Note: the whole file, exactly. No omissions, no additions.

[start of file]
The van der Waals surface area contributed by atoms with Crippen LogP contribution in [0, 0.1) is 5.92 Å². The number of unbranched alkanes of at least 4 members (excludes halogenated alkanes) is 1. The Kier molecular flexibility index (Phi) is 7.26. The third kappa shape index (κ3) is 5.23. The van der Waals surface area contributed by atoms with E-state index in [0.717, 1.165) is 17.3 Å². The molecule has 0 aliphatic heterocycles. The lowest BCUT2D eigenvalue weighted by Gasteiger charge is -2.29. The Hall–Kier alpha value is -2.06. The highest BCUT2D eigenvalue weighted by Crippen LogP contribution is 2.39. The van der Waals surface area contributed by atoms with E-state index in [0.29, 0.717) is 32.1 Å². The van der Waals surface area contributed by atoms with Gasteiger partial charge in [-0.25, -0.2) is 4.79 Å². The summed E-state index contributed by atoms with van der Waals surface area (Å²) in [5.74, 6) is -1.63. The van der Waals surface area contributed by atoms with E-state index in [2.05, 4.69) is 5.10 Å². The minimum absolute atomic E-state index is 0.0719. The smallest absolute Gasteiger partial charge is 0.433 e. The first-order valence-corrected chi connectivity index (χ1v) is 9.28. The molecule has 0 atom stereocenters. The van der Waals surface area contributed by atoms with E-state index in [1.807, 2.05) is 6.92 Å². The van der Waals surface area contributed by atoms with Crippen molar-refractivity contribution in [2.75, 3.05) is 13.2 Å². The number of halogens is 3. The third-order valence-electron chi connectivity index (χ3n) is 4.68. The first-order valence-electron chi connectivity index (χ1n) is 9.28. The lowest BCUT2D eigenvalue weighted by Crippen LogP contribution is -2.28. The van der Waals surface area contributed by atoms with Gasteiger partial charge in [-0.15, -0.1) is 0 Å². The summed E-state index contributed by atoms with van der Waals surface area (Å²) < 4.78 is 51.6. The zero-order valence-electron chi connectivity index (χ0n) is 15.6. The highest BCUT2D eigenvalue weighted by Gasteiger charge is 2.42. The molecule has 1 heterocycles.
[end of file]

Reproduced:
The van der Waals surface area contributed by atoms with Crippen LogP contribution in [0, 0.1) is 5.92 Å². The number of unbranched alkanes of at least 4 members (excludes halogenated alkanes) is 1. The Kier molecular flexibility index (Phi) is 7.26. The third kappa shape index (κ3) is 5.23. The van der Waals surface area contributed by atoms with E-state index in [0.717, 1.165) is 17.3 Å². The molecule has 0 aliphatic heterocycles. The lowest BCUT2D eigenvalue weighted by Gasteiger charge is -2.29. The Hall–Kier alpha value is -2.06. The highest BCUT2D eigenvalue weighted by Crippen LogP contribution is 2.39. The van der Waals surface area contributed by atoms with E-state index in [0.29, 0.717) is 32.1 Å². The van der Waals surface area contributed by atoms with Gasteiger partial charge in [-0.25, -0.2) is 4.79 Å². The summed E-state index contributed by atoms with van der Waals surface area (Å²) in [5.74, 6) is -1.63. The van der Waals surface area contributed by atoms with E-state index in [2.05, 4.69) is 5.10 Å². The minimum absolute atomic E-state index is 0.0719. The smallest absolute Gasteiger partial charge is 0.433 e. The first-order valence-corrected chi connectivity index (χ1v) is 9.28. The molecule has 0 atom stereocenters. The van der Waals surface area contributed by atoms with E-state index in [1.807, 2.05) is 6.92 Å². The van der Waals surface area contributed by atoms with Crippen molar-refractivity contribution in [2.75, 3.05) is 13.2 Å². The number of halogens is 3. The third-order valence-electron chi connectivity index (χ3n) is 4.68. The first-order valence-electron chi connectivity index (χ1n) is 9.28. The lowest BCUT2D eigenvalue weighted by Crippen LogP contribution is -2.28. The van der Waals surface area contributed by atoms with Gasteiger partial charge in [-0.15, -0.1) is 0 Å². The summed E-state index contributed by atoms with van der Waals surface area (Å²) < 4.78 is 51.6. The zero-order valence-electron chi connectivity index (χ0n) is 15.6. The highest BCUT2D eigenvalue weighted by Gasteiger charge is 2.42. The molecule has 1 heterocycles.